Wednesday, September 30, 2015

Michelmas Feast

Celebration of Michelmas

The Michaelmas Feast is held every year at the end of September. In medieval times, the Michaelmas was considered the commencement of the husbandman’s year and the end of the harvest. 

It was named after St. Michael who defeated Lucifer and is regarded as a great Archangel. A basilica near Rome was dedicated to St. Michael in 5th century on September 30, Hence the celebration.

The Michaelmas Feast was thought to be a Holy Day of Obligation during the Middle Ages. For the Lutheran Christians, Michaelmas Feast is a principal feast of Christ. In the northern hemisphere, Michaelmas coincides with the beginning of autumn. 

Customs and traditions:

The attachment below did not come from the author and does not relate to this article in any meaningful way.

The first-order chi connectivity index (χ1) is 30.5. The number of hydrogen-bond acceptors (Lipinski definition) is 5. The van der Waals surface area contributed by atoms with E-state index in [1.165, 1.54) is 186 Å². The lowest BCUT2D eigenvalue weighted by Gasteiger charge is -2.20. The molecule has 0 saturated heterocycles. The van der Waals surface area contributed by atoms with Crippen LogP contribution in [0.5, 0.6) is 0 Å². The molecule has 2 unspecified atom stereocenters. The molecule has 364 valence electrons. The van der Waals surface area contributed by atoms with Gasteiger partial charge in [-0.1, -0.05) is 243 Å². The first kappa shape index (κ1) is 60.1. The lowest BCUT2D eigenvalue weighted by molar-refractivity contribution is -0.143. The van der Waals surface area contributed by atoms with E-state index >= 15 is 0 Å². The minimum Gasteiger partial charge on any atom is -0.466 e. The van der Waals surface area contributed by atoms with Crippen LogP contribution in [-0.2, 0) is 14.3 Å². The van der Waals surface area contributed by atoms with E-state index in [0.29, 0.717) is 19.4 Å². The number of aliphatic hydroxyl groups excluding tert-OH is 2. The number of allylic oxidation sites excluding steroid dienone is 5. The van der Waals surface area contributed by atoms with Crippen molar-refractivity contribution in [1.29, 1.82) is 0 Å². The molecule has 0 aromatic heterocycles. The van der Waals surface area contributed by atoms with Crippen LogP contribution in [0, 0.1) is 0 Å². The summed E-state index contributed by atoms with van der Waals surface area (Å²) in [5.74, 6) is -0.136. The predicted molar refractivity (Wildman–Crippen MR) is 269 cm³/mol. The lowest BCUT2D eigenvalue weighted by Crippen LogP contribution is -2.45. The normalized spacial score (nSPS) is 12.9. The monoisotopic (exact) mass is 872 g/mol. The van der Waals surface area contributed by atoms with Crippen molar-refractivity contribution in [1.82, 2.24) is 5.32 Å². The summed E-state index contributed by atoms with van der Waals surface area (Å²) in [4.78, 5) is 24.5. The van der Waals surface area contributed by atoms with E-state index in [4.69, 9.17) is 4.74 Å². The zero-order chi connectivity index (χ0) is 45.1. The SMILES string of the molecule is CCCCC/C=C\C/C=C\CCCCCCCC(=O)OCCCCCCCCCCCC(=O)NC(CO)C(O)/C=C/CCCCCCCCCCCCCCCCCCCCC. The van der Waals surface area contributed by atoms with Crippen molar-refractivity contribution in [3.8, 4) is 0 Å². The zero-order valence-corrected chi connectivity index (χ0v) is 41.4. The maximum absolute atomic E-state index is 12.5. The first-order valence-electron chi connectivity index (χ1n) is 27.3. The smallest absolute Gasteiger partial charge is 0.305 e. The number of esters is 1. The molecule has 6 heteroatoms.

Michaelmas Daisy Flower: In Autumn, majority of flowers do not blossom and the only flower available will be the Michaelmas Daisy. Just as St. Michael is believed to protect followers from darkness, the Daisy flower removes the gloom of Autumn. Since the Michaelmas Day is the day to bid farewell to the current year and welcome the new year, presenting the Michaelmas Daisy Flower symbolizes bidding farewell. 

Crab Apples & True Love: In England, village maidens collected crab apples and arranged them to form the names of their lovers. If they remained perfect till October 11 it was a sign of true love.

It was considered a bad omen to collect black berries on the day of Michaelmas.

Weatherlore: Eating goose at this time was also important.  German folklore suggests that the weather can be foreseen from the breastbones of the Michaelmas goose. They carried this belief to America where it still exists among the Pennsylvania Dutch.

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